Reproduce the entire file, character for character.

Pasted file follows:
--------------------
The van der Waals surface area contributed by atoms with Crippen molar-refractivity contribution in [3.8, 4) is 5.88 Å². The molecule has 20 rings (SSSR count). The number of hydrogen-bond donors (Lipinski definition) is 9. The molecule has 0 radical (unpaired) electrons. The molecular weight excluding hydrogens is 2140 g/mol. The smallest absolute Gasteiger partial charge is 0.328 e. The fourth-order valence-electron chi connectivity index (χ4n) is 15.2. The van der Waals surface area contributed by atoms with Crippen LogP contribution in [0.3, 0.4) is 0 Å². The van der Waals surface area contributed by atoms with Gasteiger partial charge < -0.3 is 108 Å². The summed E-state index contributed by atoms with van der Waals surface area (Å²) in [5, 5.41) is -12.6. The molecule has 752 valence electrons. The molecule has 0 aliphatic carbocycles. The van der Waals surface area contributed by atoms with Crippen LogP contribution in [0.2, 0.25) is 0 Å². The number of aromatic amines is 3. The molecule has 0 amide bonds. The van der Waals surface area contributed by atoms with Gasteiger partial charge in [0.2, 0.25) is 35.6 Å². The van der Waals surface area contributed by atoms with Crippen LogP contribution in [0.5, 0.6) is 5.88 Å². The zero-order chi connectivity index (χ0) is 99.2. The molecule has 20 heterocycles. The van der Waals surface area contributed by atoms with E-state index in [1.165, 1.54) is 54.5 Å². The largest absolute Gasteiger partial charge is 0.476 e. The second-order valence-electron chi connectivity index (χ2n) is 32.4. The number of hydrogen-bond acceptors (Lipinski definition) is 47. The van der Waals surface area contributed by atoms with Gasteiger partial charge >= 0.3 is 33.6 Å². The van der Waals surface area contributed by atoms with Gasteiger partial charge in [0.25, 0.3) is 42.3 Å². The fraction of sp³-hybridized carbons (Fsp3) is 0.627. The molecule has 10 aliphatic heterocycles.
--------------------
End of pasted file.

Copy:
The van der Waals surface area contributed by atoms with Crippen molar-refractivity contribution in [3.8, 4) is 5.88 Å². The molecule has 20 rings (SSSR count). The number of hydrogen-bond donors (Lipinski definition) is 9. The molecule has 0 radical (unpaired) electrons. The molecular weight excluding hydrogens is 2140 g/mol. The smallest absolute Gasteiger partial charge is 0.328 e. The fourth-order valence-electron chi connectivity index (χ4n) is 15.2. The van der Waals surface area contributed by atoms with Crippen LogP contribution in [0.3, 0.4) is 0 Å². The van der Waals surface area contributed by atoms with Gasteiger partial charge < -0.3 is 108 Å². The summed E-state index contributed by atoms with van der Waals surface area (Å²) in [5, 5.41) is -12.6. The molecule has 752 valence electrons. The molecule has 0 aliphatic carbocycles. The van der Waals surface area contributed by atoms with Crippen LogP contribution in [0.2, 0.25) is 0 Å². The number of aromatic amines is 3. The molecule has 0 amide bonds. The van der Waals surface area contributed by atoms with Gasteiger partial charge in [0.2, 0.25) is 35.6 Å². The van der Waals surface area contributed by atoms with Crippen LogP contribution in [0.5, 0.6) is 5.88 Å². The zero-order chi connectivity index (χ0) is 99.2. The molecule has 20 heterocycles. The van der Waals surface area contributed by atoms with E-state index in [1.165, 1.54) is 54.5 Å². The largest absolute Gasteiger partial charge is 0.476 e. The second-order valence-electron chi connectivity index (χ2n) is 32.4. The number of hydrogen-bond acceptors (Lipinski definition) is 47. The van der Waals surface area contributed by atoms with Gasteiger partial charge >= 0.3 is 33.6 Å². The van der Waals surface area contributed by atoms with Gasteiger partial charge in [0.25, 0.3) is 42.3 Å². The fraction of sp³-hybridized carbons (Fsp3) is 0.627. The molecule has 10 aliphatic heterocycles.